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spousal maintenance case victory jessica marshall
Spousal Maintenance Awarded to Wife
Jessica C. Marshall

Anderson Boback & Marshall attorney Jessica C. Marshall represented the wife in a divorce matter in which she sought a spousal maintenance award. Prevailing on behalf of her client, Ms. Marshall’s client was awarded monthly spousal maintenance. The Illinois Trial Court selected this case to appear in the Illinois Divorce Digest, Volume 9.

Case Overview

The parties were married on December 15, 2006. No children were born to the parties. The estate was modest. Judge John W. Demling imputed income to the unemployed wife of $22,000 annually and awarded monthly maintenance of $1,566.66 for 33.4 months.

The husband was sixty-two years of age and earned approximately $80,000 per year. The wife was fifty-two years of age and was unemployed, but was capable of earning $22,000 per year.

The court found that the husband committed dissipation of marital funds from the $68,000 in cash that he was holding during the pendency of this matter. The husband provided an accounting of those funds. A number of the expenditures constituted dissipation as they were expenses for non-marital purposes including travel and vacation trips for him and his parents.
The marital estate, not inclusive of the home, consisted of retirement accounts, vehicles, a 401k account which were valued at approximately $164,000.

The parties owned the marital home in Roselle, Illinois. The court found the value of the property to be $230,000 and that a mortgage encumbered the property of $106,720, and that the total equity in the marital home was $123,280. The wife had approximately $31,500 in debts for living expenses and attorney’s fees as well as an additional $15,000 in credit card debt. The overall division with minor exceptions was a fifty-fifty split.

The husband was awarded the marital home and the wife was awarded the sum of $61,640, which represented 50% of the value of the marital home. The husband was to have six months to refinance the marital home so as to remove the wife’s name from the mortgage and to pay her the sum of $61,645. In the event that the husband was unable or did not re-finance the marital home to remove the wife’s name, as well as pay her the $61,645, the house was to be immediately listed for sale and the net proceeds were to be equally divided after all closing costs were paid.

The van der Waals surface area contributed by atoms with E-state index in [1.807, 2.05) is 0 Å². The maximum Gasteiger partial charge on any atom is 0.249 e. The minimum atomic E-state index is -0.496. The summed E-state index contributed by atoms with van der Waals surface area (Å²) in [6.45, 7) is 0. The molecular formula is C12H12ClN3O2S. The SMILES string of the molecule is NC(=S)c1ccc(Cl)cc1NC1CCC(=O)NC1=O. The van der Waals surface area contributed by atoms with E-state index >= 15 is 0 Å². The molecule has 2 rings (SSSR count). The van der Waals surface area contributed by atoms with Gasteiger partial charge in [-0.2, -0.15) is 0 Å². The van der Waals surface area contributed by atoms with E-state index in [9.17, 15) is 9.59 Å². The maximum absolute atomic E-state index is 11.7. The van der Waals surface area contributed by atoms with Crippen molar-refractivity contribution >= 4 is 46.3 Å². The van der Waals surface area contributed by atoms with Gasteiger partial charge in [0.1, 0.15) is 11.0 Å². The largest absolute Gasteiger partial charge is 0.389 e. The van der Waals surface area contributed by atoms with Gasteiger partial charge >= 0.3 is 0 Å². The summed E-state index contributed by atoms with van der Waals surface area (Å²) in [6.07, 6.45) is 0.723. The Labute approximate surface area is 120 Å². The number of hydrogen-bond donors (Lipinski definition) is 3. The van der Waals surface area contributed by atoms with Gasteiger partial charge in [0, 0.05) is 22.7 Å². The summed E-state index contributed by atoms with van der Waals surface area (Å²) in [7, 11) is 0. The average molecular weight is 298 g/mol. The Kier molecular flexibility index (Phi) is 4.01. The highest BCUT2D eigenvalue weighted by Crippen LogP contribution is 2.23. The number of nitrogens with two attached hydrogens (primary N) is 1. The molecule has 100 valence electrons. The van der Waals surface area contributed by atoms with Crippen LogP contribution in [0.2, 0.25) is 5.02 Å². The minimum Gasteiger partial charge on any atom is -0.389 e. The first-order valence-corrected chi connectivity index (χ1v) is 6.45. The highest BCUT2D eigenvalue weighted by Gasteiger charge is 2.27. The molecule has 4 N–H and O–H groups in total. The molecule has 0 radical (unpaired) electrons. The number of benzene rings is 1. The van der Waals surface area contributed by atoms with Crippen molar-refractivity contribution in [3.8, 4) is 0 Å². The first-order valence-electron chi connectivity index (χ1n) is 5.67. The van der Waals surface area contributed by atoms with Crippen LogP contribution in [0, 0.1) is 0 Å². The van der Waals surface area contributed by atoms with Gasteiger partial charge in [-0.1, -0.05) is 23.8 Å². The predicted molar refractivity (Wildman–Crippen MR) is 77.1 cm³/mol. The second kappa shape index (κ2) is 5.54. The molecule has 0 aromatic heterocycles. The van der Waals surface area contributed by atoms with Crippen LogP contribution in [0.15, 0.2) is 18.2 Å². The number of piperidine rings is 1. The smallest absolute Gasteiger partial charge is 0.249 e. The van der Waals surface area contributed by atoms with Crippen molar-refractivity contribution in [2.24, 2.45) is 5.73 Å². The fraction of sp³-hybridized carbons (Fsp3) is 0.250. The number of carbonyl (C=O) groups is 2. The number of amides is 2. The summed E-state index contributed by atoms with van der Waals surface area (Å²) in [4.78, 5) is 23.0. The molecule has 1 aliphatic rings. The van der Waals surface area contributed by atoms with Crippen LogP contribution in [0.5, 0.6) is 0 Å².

The wife was also awarded the sum of $100,000 from the husband’s 401(k) account. She was awarded a disproportionate amount from this account taking into consideration the husband’s dissipation of the marital estate in the sum of $29,304 (one half of which would have been $14,652) as well as the large amount of debt which the wife had due to credit cards and loans.

Award of Spousal Maintenance Was Appropriate

The court found that pursuant to 750 ILCS 5/504(a) of the Illinois Marriage and Dissolution of Marriage Act, and considering all of the factors therein, an award of maintenance was appropriate in this case. The court did not find a deviation from the statute was appropriate.

For the purpose of calculating maintenance, the court found the husband’s income to be $80,000 per year and found the wife’s income to be $22,000 per year. Maintenance per the statute would have been $19,600, but due to the 40% of the total amount of the parties’ income amounting to $18,800, maintenance was annually set at $18,800 or, the sum of $1,566.66 per month. The sum of $1,566.66 was due for a period of 33.4 months, after which time, this obligation was to terminate.

Statutory Time Frame Calculation

The spousal maintenance time frame was calculated by using the statutory time frame calculation contemplated in Section 750 ILCS 5/504 of the Illinois Marriage and Dissolution of Marriage Act, which was .40 multiplied by the length of the parties’ marriage (111 months) and also giving the husband credit for eleven months of temporary maintenance, which he paid (or would pay) from June of 2017 through May of 2018. This maintenance award was modifiable as to term and duration pursuant to statute.

Attorneys Fees Contribution by Husband

Each party was to be responsible for their own attorney’s fees without any contribution from one another, except as to the contribution of $2,500 of the wife’s attorney’s fees and costs pursuant to 750 ILCS 5/508(b) due to the court finding the husband was in indirect civil contempt.

The husband was represented by Donald J. Cosley of Cosley Law Office.  Attorney Donald Cosley: “I thought the decision was fair to both sides relative to the property division, maintenance, and dissipation claims.”

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